Rating agencies models have come under severe scrutiny in the recent years after their track record on issues related to the sub-prime crisis.
In Financial Express column, Vaidyanathan argues that “When Greece gets a higher credit rating than India, there is a problem”. He observers that current rating of India at BBB- has a greater likelihood of default than Greece at BBB+. While the credit ratings believe that default risk is quiet high for India, despite its economic run in the recent years.
I believe the above argument gets off-track from economics and is far more of ‘playing to the gallery’ than real contribution to understanding of the mechanics of sovereign credit ratings.
A country’s credit rating is determined by these set of factors, as research suggests : per capita income, GDP growth, inflation, external debt, level of economic development, and default history. Given that India has been seen impressive performance on certain factors like GDP growth in the recent times, the amount of economic development as measured by various agencies like World Bank or IMF, continues to group us in the bottom quartile along with sub-saharan Africa or South east Asia. This is the primary reason for a poor rating for India’s paper. While, Indian economists seem to look away is the fact of equitable social and economic development as they are clearly writing what people want to hear in Urban India, 'India’s relentless march towards economic superpower status’.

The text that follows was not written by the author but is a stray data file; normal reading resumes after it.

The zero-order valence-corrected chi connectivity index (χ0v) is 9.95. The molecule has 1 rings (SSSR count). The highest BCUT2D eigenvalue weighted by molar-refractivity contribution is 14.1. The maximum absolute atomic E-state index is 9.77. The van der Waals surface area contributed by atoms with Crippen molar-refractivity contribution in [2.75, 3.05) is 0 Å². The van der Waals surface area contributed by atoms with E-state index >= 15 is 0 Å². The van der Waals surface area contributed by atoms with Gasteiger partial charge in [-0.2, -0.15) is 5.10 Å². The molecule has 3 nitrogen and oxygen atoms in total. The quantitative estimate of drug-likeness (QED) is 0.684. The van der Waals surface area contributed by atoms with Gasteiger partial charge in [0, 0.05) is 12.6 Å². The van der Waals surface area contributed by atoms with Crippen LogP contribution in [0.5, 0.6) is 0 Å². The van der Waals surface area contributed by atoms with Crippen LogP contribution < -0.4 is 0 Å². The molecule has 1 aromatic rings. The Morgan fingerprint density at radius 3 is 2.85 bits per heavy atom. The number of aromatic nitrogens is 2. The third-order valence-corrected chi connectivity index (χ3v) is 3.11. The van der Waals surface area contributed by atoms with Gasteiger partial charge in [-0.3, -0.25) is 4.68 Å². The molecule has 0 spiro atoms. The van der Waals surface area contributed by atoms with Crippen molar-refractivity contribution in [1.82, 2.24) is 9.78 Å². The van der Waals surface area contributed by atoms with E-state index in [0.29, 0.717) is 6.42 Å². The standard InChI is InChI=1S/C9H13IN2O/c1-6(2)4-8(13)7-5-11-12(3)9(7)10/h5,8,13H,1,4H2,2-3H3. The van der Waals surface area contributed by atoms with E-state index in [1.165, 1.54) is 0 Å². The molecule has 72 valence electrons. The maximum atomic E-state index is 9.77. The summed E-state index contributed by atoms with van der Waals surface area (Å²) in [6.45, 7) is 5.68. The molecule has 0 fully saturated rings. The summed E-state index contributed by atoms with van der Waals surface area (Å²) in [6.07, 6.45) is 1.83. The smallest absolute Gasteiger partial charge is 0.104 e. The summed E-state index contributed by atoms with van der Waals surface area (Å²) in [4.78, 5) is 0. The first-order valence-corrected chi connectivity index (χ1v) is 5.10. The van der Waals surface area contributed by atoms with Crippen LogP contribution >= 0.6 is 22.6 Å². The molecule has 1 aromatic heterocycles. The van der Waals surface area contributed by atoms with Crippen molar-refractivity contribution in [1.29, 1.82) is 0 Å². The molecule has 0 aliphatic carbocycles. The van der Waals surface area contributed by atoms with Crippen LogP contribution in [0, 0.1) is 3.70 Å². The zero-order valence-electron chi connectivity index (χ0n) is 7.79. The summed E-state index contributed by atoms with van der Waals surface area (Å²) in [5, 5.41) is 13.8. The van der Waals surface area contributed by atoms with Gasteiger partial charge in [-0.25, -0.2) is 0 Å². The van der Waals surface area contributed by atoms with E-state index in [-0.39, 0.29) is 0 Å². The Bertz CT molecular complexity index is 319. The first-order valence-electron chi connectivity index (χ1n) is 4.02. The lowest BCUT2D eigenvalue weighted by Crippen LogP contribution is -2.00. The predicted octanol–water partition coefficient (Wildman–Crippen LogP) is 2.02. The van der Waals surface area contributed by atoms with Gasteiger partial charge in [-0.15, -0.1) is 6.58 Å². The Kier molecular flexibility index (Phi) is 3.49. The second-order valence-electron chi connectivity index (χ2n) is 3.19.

Greece on the other hand would far well on the qualitative factors such as default history and economic development. If we look at a specific factor like fiscal deficit, Greece is on par with US in their deficit at about 10%. While US has been rated the safest rating, and recent comments from US Treasury that they would never face a downgrade. That statement is quite true given that they are free to print as much currency to pay back their obligations, without a direct material impact on their economy.
 Cantor, Richard Martin and Packer , Frank, Determinants and Impact of Sovereign Credit Ratings (October 1996). Economic Policy Review, Vol. 2, No. 2, October 1996. Available at SSRN: http://ssrn.com/abstract=1028774